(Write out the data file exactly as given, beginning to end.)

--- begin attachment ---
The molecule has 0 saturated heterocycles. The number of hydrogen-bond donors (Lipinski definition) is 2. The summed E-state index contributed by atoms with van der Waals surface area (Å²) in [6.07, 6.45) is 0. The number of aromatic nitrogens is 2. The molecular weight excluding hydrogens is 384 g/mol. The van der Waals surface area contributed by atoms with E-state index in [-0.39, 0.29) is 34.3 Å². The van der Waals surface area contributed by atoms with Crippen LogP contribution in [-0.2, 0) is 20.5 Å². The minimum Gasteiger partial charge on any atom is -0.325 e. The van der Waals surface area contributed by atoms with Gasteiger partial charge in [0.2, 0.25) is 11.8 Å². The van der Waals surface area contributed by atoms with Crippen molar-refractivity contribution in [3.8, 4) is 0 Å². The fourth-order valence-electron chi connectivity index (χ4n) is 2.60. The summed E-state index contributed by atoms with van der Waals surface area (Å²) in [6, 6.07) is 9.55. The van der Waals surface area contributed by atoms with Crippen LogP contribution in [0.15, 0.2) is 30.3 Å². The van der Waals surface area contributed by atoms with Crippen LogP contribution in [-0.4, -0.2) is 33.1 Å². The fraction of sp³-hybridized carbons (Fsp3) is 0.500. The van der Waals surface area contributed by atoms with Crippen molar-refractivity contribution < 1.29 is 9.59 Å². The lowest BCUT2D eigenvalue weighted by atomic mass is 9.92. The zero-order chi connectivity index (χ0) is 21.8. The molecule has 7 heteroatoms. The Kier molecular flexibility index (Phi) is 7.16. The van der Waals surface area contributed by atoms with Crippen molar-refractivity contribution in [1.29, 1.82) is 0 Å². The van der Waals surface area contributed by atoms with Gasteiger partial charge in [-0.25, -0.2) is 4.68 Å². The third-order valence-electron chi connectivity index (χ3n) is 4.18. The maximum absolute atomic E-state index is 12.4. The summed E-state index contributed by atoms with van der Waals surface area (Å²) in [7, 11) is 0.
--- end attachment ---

The molecule has 0 saturated heterocycles. The number of hydrogen-bond donors (Lipinski definition) is 2. The summed E-state index contributed by atoms with van der Waals surface area (Å²) in [6.07, 6.45) is 0. The number of aromatic nitrogens is 2. The molecular weight excluding hydrogens is 384 g/mol. The van der Waals surface area contributed by atoms with E-state index in [-0.39, 0.29) is 34.3 Å². The van der Waals surface area contributed by atoms with Crippen LogP contribution in [-0.2, 0) is 20.5 Å². The minimum Gasteiger partial charge on any atom is -0.325 e. The van der Waals surface area contributed by atoms with Gasteiger partial charge in [0.2, 0.25) is 11.8 Å². The van der Waals surface area contributed by atoms with Crippen molar-refractivity contribution in [3.8, 4) is 0 Å². The fourth-order valence-electron chi connectivity index (χ4n) is 2.60. The summed E-state index contributed by atoms with van der Waals surface area (Å²) in [6, 6.07) is 9.55. The van der Waals surface area contributed by atoms with Crippen LogP contribution in [0.15, 0.2) is 30.3 Å². The van der Waals surface area contributed by atoms with Crippen LogP contribution in [-0.4, -0.2) is 33.1 Å². The fraction of sp³-hybridized carbons (Fsp3) is 0.500. The van der Waals surface area contributed by atoms with Crippen molar-refractivity contribution < 1.29 is 9.59 Å². The lowest BCUT2D eigenvalue weighted by atomic mass is 9.92. The zero-order chi connectivity index (χ0) is 21.8. The molecule has 7 heteroatoms. The Kier molecular flexibility index (Phi) is 7.16. The van der Waals surface area contributed by atoms with Crippen molar-refractivity contribution in [1.29, 1.82) is 0 Å². The van der Waals surface area contributed by atoms with Gasteiger partial charge in [-0.25, -0.2) is 4.68 Å². The third-order valence-electron chi connectivity index (χ3n) is 4.18. The maximum absolute atomic E-state index is 12.4. The summed E-state index contributed by atoms with van der Waals surface area (Å²) in [7, 11) is 0.